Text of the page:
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Boundary demarcation of grazing and farming land along the Tana River a solution to lasting peace.

Above: Mr Wilson Balesa share his testimony at the KNCHR Public Inquiry into insecurity in Garsen town, Tana River County (Photo: Courtesy © KNCHR 2016)

Tana River, Kenya: November 27, 2016: By Lynesther Mureu

 

The search for grazing land and the availability of almost ripe farm harvest continue to be a great source of conflict along the Tana Delta.The situation is further aggravated by the looming drought that has dried seasonal rivers and wells along the Delta belt and communities are now forced to move in search of food and pasture.

Wilson Balesa, a retired teacher narrated his ordeal that now causes him sleepless nights following an invasion in his farm in July 2016 that left him without a source of living. His 10 acres located in Tarasaa where he farmed beans, black eyed peas, tomatoes, pepper, maize and green grams is now bare.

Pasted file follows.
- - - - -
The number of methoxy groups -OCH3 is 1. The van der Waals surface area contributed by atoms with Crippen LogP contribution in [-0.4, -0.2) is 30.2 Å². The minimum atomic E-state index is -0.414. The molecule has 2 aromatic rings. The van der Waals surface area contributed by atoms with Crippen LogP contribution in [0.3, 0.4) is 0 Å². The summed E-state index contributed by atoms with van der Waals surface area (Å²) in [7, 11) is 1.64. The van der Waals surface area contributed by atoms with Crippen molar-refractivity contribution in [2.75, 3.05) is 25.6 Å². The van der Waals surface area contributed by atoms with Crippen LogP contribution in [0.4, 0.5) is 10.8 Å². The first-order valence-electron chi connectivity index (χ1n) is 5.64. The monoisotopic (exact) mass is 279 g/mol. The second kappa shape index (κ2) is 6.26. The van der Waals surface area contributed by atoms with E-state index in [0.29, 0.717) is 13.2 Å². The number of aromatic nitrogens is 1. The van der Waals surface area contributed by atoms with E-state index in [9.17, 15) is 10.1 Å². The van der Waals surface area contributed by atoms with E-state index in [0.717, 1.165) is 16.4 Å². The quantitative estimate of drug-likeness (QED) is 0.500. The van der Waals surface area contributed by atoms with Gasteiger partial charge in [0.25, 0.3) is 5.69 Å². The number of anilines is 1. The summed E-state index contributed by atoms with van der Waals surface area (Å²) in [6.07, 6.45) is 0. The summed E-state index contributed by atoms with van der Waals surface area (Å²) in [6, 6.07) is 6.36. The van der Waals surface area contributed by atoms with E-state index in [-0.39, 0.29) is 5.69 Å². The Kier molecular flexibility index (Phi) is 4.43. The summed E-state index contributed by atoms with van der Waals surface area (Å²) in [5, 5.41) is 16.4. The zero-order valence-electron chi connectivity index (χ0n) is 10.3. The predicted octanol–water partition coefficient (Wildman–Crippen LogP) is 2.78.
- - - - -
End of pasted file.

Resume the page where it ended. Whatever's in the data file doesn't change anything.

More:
His farm was invaded and his crops eaten and destroyed by animals that belonged to a herder community.  The loss and damage to his farm was approximated to cost Ksh. 580,000 noting that a majority of his crop was ripe for harvest within a month or less just before the invasion took place. 

Conflict between herders and farmers continue to escalate in the larger Tana River County as the effects of drought continue to penetrate in the region as is being reflected in other parts of the country.

The Tana River, which is a source of livelihood for pastoralists in Garissa, parts of Mwingi and communities in Tana River County also serves farmers who till cash crops along its banks.

A grazing bill presented to the Tana River County Assembly and is which is currently undergoing public participation, seeks among other things to create demacation of grazing and farming zones to reduce tensions amongst warring communities.